Then my casting took a blow. My friend, who had been cast as the faerie courtier, was suddenly starting a new job on the same week as filming and couldn’t make it up. Thankfully I had a whole battalion of family on hand and my cousin Mandy sprang to my aid. At the same time as all of this, though, we had visitors. Friends of the family were staying for the summer and their little girl, Izzy, was bored and feeling a little left out, so I decided that it would be lovely to have a little flower fairy as well.
So we’d had a change of cast, an addition of a fairy, a removal of a horse. The addition of Izzy also meant that I had to make an entirely new costume out of all the spare parts I had, which needed to be done alongside the touring as the day of filming was literally two days after Emma and I wrapped up the August leg of the tour.
It was a busy week.
Despite it all, and with some help in the costume department, filming day arrived and everything was ready. Mostly.
The music was recorded (the night before filming, in my granny’s kitchen), the costumes were finished (only one or two things fell off on the day), the throne was built (courtesy of two flower shops in Enniskillen who literally loaned me nearly £200 worth of fake flowers for no better argument than “I’m filming a video and I need them, please may I borrow them for a few days?”) and the sets were, if not actually set, at least ready to be set.
The shoot for Andrew McNair is all a bit of a blur by now. I think it was all a bit of a blur even then. The weeks leading up to it had been so busy that I was exhausted before we even started filming and the whole day was just one long adrenalin rush. But I had professionals. Alfie and his lighting technician who told us where to put things and where to stand and all I had to do was tell them what I wanted to see and make sure all of my actors where accounted for.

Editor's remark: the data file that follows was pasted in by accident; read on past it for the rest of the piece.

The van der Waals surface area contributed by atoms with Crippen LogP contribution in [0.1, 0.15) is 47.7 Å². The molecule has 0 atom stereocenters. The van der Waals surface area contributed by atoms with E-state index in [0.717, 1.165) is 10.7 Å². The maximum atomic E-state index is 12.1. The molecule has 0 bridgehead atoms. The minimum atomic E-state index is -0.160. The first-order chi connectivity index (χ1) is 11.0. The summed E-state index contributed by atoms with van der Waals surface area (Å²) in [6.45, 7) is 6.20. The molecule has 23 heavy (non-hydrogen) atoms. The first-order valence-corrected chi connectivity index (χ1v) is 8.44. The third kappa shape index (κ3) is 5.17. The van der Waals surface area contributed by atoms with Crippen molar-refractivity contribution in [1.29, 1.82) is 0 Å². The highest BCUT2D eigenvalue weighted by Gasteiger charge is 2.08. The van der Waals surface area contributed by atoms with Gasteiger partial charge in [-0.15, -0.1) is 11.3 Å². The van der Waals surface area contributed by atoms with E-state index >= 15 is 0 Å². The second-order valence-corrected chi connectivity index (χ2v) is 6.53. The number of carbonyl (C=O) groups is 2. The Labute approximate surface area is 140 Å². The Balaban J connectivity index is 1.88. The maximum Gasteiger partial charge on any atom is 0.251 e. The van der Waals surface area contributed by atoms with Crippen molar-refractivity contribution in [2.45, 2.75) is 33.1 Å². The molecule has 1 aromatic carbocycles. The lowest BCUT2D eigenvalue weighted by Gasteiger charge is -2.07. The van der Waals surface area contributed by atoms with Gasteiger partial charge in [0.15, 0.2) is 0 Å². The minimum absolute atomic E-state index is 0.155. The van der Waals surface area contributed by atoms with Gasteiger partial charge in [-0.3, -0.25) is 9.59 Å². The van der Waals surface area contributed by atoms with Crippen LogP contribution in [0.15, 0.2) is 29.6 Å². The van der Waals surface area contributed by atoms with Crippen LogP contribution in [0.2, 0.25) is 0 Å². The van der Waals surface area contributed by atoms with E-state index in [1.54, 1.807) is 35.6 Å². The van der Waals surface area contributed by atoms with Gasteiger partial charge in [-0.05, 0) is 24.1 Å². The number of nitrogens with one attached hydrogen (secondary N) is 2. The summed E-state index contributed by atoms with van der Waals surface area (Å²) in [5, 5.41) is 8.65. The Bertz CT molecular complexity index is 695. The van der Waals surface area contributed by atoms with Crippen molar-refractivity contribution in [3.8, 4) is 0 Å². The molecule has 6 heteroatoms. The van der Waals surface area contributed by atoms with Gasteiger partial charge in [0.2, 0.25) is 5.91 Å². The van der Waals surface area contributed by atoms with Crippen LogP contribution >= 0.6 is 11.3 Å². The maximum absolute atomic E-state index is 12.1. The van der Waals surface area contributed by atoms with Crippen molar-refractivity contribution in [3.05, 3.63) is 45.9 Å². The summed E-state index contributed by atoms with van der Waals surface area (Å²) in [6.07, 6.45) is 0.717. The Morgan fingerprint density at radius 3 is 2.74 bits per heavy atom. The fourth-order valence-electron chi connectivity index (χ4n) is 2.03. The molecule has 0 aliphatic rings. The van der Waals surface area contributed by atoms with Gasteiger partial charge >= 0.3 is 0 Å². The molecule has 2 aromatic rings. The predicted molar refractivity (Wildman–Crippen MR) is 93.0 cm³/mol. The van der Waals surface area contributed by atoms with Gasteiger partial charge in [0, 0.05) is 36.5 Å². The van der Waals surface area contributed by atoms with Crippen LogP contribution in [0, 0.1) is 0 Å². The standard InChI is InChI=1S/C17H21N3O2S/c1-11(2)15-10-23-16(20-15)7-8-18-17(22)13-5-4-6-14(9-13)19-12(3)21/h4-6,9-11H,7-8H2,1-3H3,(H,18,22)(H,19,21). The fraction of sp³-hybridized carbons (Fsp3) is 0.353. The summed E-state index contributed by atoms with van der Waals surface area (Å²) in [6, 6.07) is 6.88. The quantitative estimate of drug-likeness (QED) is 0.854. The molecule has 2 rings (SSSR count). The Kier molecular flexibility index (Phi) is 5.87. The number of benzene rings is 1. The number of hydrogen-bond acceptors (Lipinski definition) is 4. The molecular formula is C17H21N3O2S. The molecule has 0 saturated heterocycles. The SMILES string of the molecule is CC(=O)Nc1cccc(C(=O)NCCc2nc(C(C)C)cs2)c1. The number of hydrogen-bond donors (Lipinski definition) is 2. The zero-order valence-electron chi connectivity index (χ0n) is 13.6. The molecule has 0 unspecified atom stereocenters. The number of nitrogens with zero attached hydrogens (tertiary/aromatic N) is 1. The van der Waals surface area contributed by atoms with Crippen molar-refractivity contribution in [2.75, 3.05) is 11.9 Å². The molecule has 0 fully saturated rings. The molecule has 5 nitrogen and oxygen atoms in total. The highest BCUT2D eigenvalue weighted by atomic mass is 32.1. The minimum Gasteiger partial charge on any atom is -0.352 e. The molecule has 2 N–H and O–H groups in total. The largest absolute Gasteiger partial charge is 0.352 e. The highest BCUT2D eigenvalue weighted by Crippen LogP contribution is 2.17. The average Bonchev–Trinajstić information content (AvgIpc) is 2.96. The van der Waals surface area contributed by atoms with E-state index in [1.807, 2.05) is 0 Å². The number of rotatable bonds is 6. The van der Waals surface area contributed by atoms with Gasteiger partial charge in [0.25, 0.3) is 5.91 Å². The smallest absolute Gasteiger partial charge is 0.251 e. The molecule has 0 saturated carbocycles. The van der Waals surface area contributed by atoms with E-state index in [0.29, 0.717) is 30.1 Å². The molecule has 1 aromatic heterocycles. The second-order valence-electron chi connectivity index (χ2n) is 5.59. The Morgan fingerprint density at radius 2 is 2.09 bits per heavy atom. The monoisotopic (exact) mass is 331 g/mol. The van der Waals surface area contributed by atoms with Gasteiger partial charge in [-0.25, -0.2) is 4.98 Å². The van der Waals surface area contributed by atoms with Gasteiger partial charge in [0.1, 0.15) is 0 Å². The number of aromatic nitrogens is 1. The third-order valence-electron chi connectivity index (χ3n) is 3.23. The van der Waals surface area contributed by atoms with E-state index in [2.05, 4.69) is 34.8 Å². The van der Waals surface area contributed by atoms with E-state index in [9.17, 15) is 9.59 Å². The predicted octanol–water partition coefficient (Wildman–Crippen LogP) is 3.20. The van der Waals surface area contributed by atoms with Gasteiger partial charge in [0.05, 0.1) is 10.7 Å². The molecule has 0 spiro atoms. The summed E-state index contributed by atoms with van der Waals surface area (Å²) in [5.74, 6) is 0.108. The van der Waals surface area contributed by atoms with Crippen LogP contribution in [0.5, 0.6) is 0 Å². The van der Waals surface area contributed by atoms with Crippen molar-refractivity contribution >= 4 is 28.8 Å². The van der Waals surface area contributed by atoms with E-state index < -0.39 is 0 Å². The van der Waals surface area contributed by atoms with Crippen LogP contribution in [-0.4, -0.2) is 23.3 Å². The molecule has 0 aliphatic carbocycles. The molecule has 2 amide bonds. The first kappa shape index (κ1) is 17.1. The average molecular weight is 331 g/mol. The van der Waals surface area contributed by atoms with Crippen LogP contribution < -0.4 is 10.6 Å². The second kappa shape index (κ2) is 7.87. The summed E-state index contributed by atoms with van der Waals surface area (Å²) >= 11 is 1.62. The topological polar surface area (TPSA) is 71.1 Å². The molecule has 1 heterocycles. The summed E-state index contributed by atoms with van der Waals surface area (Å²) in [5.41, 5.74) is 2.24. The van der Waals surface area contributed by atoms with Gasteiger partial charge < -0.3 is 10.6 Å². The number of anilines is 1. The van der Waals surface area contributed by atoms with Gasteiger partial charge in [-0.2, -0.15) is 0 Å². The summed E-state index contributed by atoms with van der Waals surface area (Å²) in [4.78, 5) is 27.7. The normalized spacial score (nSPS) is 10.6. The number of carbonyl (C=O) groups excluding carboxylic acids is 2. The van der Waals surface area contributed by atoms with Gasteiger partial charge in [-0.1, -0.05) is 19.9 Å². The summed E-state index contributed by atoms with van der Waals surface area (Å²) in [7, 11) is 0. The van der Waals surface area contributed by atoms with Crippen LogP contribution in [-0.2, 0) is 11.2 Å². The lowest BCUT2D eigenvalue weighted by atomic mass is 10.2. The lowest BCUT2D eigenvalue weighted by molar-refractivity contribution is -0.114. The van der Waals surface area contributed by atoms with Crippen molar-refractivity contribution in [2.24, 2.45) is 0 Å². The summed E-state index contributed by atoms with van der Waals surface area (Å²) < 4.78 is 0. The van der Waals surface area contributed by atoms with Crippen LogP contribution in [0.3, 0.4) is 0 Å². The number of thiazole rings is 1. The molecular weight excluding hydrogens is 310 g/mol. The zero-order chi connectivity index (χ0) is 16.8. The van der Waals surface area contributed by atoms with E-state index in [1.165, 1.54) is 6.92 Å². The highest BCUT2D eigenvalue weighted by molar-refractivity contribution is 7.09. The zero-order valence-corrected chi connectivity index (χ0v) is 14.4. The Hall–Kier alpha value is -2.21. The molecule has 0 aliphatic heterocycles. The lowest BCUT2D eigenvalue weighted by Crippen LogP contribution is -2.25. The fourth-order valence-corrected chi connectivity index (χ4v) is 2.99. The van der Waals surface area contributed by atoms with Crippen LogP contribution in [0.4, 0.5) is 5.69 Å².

Filming “The Faerie Court”, while in theory less complex with less locations and no horse, was a far more challenging shoot for me personally. The actors arrived, the make-up started, and then I suddenly had to start calling the shots.
As in the camera shots.
I will readily admit that I know almost nothing about film-making. I find it fascinating but as to the technical side of how to actually make a shot work? I had also had to change the storyboard a few times due to the various casting changes and then had to throw out my whole idea as soon as we put Wayne into costume, so most of the direction was absolutely made up on the fly.
Now, I feel like I need to quantify that last statement.
In my original plan the king of the faeries was meant to be quite a stately and regal character. He would stride through the woods with purpose, exuding kingly grace and control. He would seat himself beside his queen and watch the music. It was Puc of the woods, Mandy’s second character, who was meant to provide the main drive of the story. And then we put Wayne into the costume, and handed him the stick with bells which we affectionately dubbed ‘the faerie bothering stick’ and realised that regal and stately was just not on the cards.
I am a big believer in going with the flow and working to people’s strengths and Wayne just has such wonderful comedic timing and energy and so the faerie king went from being a regal monarch to the playful autumnal creature that he is.
Our youngest faerie, Izzy, had never acted as such and never in a setting like this and was suffering from nerves and shyness which could have made filming very tricky, but once again my cast came to the rescue as Mandy is, aside from being a very good actress, also a drama teacher for all age groups.
Having a good team around you really makes or breaks a project and I honestly couldn’t have wished for a better team than the one I had. Filming actually went smoothly the whole day. There were the occasional pauses for me to think up what should happen next, and a break for lunch of course, but we started filming at about 9am and we wrapped at 4pm.
Of course the end of filming is never the end of a project. There was still a tour to finish and the video would need editing and the release needed to be planned out properly. Big projects always seem to leave litters of smaller projects behind them, all considerably less glamorous than the main event. So I will leave you here with my favourite thing to come out of this project. My favourite family photo ever.
I do believe in faeries. Do you?